Regional Effects of Taxes in Canada: An Applied General Equilibrium Approach
Rich Jones, John Whalley
NBER Working Paper No. 2107
This paper reports on an applied general equilibrium regional model for Canada which is used to investigate the regional effects of taxes. Earlier, literature on regional tax effects is reviewed and the main features of the model are briefly described. Existing literature on regional tax effects is largely non-quantitative, and does not discuss several important regional features of taxes, such as taxes which are predominantly on products or industries located in particular regions. Results suggest that regional effects of taxes can be significant, and in the Canadian case at least, do not tend to counterbalance one another. In general, richer regions tend to lose and poorer regions gain from federal taxes, but other regional characteristics such as manufacturing/non-manufacturing, or resource/non-resource can be important.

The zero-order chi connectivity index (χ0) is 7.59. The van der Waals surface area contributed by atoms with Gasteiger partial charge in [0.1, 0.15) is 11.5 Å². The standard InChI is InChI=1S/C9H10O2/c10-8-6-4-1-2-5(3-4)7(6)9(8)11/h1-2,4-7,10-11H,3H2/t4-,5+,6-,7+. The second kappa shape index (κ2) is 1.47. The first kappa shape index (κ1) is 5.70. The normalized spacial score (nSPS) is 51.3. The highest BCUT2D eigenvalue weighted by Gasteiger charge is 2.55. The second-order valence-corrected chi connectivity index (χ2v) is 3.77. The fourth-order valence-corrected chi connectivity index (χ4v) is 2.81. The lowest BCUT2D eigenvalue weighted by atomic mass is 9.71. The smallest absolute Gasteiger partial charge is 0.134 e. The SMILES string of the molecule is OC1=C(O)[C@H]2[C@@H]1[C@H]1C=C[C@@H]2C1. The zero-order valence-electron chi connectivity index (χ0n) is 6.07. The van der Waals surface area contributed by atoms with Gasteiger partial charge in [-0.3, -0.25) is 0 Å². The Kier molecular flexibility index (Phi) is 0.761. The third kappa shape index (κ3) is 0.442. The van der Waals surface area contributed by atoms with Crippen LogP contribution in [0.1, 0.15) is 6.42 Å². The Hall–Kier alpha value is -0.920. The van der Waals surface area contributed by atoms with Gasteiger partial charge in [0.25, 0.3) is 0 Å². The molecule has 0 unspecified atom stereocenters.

Document Object Identifier (DOI): 10.3386/w2107
Published: Journal of Public Economics. vol. 37, pp.1-28. 1988. Quarterly Journal of Economics, Vol. 105, No. 2, pp. 353-374, May 1990. citation courtesy of